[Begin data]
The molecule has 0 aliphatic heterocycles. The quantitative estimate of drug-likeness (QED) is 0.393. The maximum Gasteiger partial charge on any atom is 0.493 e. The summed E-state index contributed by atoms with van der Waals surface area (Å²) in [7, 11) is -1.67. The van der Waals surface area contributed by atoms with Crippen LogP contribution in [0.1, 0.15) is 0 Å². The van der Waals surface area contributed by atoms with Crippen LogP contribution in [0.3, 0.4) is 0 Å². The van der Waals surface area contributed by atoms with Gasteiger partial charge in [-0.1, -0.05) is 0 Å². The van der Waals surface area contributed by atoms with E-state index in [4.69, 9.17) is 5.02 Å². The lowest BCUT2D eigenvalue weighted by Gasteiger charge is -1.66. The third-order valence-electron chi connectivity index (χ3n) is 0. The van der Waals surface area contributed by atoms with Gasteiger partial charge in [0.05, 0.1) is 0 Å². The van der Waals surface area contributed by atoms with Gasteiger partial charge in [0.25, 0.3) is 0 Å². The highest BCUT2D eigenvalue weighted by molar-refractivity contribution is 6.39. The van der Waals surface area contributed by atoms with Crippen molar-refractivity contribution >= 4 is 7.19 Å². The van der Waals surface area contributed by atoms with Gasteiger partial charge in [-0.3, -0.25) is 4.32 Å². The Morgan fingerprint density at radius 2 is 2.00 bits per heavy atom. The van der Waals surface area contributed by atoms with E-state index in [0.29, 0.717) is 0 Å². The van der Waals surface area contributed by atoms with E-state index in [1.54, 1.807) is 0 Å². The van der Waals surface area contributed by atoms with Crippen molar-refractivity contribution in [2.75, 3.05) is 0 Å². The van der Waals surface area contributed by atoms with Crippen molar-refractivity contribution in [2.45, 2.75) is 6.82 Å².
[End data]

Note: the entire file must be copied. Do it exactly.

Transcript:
The molecule has 0 aliphatic heterocycles. The quantitative estimate of drug-likeness (QED) is 0.393. The maximum Gasteiger partial charge on any atom is 0.493 e. The summed E-state index contributed by atoms with van der Waals surface area (Å²) in [7, 11) is -1.67. The van der Waals surface area contributed by atoms with Crippen LogP contribution in [0.1, 0.15) is 0 Å². The van der Waals surface area contributed by atoms with Crippen LogP contribution in [0.3, 0.4) is 0 Å². The van der Waals surface area contributed by atoms with Gasteiger partial charge in [-0.1, -0.05) is 0 Å². The van der Waals surface area contributed by atoms with E-state index in [4.69, 9.17) is 5.02 Å². The lowest BCUT2D eigenvalue weighted by Gasteiger charge is -1.66. The third-order valence-electron chi connectivity index (χ3n) is 0. The van der Waals surface area contributed by atoms with Gasteiger partial charge in [0.05, 0.1) is 0 Å². The van der Waals surface area contributed by atoms with Gasteiger partial charge in [0.25, 0.3) is 0 Å². The highest BCUT2D eigenvalue weighted by molar-refractivity contribution is 6.39. The van der Waals surface area contributed by atoms with Crippen molar-refractivity contribution >= 4 is 7.19 Å². The van der Waals surface area contributed by atoms with Gasteiger partial charge in [-0.3, -0.25) is 4.32 Å². The Morgan fingerprint density at radius 2 is 2.00 bits per heavy atom. The van der Waals surface area contributed by atoms with E-state index in [0.29, 0.717) is 0 Å². The van der Waals surface area contributed by atoms with E-state index in [1.54, 1.807) is 0 Å². The van der Waals surface area contributed by atoms with Crippen molar-refractivity contribution in [2.75, 3.05) is 0 Å². The van der Waals surface area contributed by atoms with Crippen molar-refractivity contribution in [2.45, 2.75) is 6.82 Å².